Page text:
• Veneers: Similar to crowns, veneers are thin pieces of porcelain or sometimes plastic that are placed over the surface of the teeth to restore the original appearance of the tooth. Veneers are a common option for people who have uneven surfaces on their teeth, oddly shaped teeth or teeth that are unevenly spaced or crooked. This is a relatively pain-free procedure and no anaesthesia is required. Veneers are also a much more cost-effective alternative to crowns. They treat the same type of problems as bonding does, although are more durable and long lasting.
  • Contouring and reshaping: If you are someone who has crooked, uneven or overlapping teeth, a contouring and reshaping procedure might be of interest to you. This procedure is appropriate for people who have relatively healthy and stable teeth but who are concerned about their appearance and want subtle changes. It is common for dentists to combine this process with bonding.

Keep Teeth Healthy This Halloween

Halloween is quickly creeping up on us, which for many people is a favourite holiday full of spooky fun. Unfortunately, for many children especially, Halloween also involves stockpiling bags and bags of sweets, accumulated on trick or treat missions around the neighbourhood. For many parents, it’s a tricky balance between allowing the kids to have fun in celebrating the traditions of the event, while trying to care for the kids’ teeth and keep those cavities away! These tips will help you keep a healthy mouth during this sugary time.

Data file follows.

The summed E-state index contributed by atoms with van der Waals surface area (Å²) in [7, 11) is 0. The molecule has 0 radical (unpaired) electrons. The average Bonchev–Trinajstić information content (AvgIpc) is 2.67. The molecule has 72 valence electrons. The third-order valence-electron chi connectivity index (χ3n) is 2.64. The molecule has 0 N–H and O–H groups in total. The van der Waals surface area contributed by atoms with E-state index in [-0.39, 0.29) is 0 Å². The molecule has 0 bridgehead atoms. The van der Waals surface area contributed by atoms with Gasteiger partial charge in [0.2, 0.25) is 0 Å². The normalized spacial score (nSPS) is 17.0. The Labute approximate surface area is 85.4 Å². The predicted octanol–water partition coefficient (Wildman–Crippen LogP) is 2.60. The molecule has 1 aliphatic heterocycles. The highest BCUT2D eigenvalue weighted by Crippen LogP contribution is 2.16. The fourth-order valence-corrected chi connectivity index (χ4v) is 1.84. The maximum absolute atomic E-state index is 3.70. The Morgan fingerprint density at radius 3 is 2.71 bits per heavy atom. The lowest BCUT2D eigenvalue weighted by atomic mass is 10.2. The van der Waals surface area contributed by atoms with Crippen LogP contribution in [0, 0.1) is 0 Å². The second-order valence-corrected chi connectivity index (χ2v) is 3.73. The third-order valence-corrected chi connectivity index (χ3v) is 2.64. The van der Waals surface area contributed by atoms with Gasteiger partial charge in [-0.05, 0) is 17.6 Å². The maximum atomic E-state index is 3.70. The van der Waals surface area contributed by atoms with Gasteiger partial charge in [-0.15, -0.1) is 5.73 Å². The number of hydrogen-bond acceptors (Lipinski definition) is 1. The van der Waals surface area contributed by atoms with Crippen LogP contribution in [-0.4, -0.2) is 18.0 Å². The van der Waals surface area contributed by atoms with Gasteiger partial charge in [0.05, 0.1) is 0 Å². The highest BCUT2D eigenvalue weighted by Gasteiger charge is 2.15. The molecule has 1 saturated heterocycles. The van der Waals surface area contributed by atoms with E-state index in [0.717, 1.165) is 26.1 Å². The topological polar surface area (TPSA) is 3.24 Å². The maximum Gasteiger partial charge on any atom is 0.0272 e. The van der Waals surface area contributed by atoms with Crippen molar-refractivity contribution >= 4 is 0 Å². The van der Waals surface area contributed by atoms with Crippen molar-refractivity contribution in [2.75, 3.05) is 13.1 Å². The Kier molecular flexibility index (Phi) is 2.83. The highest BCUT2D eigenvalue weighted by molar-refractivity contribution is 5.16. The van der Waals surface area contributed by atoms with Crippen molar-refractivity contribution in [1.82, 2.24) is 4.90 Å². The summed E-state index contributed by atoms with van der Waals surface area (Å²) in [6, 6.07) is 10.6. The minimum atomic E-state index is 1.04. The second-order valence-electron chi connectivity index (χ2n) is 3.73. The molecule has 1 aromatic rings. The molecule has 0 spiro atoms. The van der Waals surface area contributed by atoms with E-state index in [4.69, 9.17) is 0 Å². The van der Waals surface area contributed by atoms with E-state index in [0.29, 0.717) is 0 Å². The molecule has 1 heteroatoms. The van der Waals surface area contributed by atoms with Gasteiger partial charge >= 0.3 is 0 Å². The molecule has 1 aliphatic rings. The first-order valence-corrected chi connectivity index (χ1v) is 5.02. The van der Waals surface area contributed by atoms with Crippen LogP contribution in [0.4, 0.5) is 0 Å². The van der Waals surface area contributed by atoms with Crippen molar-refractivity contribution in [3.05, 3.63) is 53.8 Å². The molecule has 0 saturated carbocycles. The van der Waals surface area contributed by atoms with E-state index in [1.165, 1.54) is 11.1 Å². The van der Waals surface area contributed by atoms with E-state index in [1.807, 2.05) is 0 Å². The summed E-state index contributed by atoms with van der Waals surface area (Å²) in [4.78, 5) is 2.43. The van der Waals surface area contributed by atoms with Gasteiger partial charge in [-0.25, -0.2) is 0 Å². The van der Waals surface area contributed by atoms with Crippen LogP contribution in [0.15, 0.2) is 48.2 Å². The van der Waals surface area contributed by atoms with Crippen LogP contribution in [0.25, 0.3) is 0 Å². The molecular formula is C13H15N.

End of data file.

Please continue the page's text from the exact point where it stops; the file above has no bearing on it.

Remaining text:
Choose soft, chewable sweets

When purchasing sweets for trick or treaters, choose soft and chewable rather than sweets that are hard. Sucking on hard sweets means that the sugars are coating the teeth for a longer period of time, playing a large role in tooth decay.

Eat sweets near mealtimes

If sweets are going to be consumed, it should ideally be around mealtimes, when saliva production increases. Saliva helps to wash away bacteria and neutralise acids that are left in the mouth after eating sugary treats.

Avoid sticky sweets

Refrain from purchasing sticky sweets like gummy bears and toffees, which stick in the grooves of the teeth. These sticky substances are difficult to wash away and put the teeth at higher risk of decay.

Drink water

Encourage your children to drink water regularly and particularly after they consume sugary treats. Like saliva, water helps to wash away bacteria and acids, but it also has the added benefit of containing fluoride, which helps to prevent tooth decay.

Maintain regular eating patterns

Children should be encouraged to eat normal meals at breakfast, lunch and dinner and avoid snacking on sweets throughout the day. You don’t want them filling up on sugar and not feeling hungry for their normal meals!

Brush at least twice per day

Brushing twice per day should be a normal routine anyway, but during times of high sugar consumption, brushing is especially important in order to remove plaque and bacteria. If you can, encourage your children to brush their teeth after they eat sweets.

Visit the dentist

Dental appointments should be made every six months for a routine check-up, but if you are concerned about the state of your child’s teeth after Halloween, it never hurts to check in early for an examination. Catching problems early always makes them easier to treat.